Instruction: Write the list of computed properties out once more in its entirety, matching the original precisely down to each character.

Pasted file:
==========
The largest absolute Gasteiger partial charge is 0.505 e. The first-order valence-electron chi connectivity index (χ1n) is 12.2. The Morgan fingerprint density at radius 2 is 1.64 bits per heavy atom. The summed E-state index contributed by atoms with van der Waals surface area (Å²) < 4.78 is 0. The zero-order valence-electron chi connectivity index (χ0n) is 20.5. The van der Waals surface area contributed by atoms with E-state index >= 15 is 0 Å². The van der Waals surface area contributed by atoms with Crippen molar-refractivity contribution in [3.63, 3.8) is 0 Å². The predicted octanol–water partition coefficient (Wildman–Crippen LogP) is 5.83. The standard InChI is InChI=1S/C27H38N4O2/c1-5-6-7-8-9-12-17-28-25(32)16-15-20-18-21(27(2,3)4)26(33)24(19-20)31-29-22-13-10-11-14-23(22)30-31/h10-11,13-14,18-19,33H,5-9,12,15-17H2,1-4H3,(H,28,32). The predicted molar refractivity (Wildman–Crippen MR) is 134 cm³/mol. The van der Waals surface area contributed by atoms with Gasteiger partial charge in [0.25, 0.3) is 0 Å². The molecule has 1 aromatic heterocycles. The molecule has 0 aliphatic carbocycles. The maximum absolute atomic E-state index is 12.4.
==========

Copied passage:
The largest absolute Gasteiger partial charge is 0.505 e. The first-order valence-electron chi connectivity index (χ1n) is 12.2. The Morgan fingerprint density at radius 2 is 1.64 bits per heavy atom. The summed E-state index contributed by atoms with van der Waals surface area (Å²) < 4.78 is 0. The zero-order valence-electron chi connectivity index (χ0n) is 20.5. The van der Waals surface area contributed by atoms with E-state index >= 15 is 0 Å². The van der Waals surface area contributed by atoms with Crippen molar-refractivity contribution in [3.63, 3.8) is 0 Å². The predicted octanol–water partition coefficient (Wildman–Crippen LogP) is 5.83. The standard InChI is InChI=1S/C27H38N4O2/c1-5-6-7-8-9-12-17-28-25(32)16-15-20-18-21(27(2,3)4)26(33)24(19-20)31-29-22-13-10-11-14-23(22)30-31/h10-11,13-14,18-19,33H,5-9,12,15-17H2,1-4H3,(H,28,32). The predicted molar refractivity (Wildman–Crippen MR) is 134 cm³/mol. The van der Waals surface area contributed by atoms with Gasteiger partial charge in [0.25, 0.3) is 0 Å². The molecule has 1 aromatic heterocycles. The molecule has 0 aliphatic carbocycles. The maximum absolute atomic E-state index is 12.4.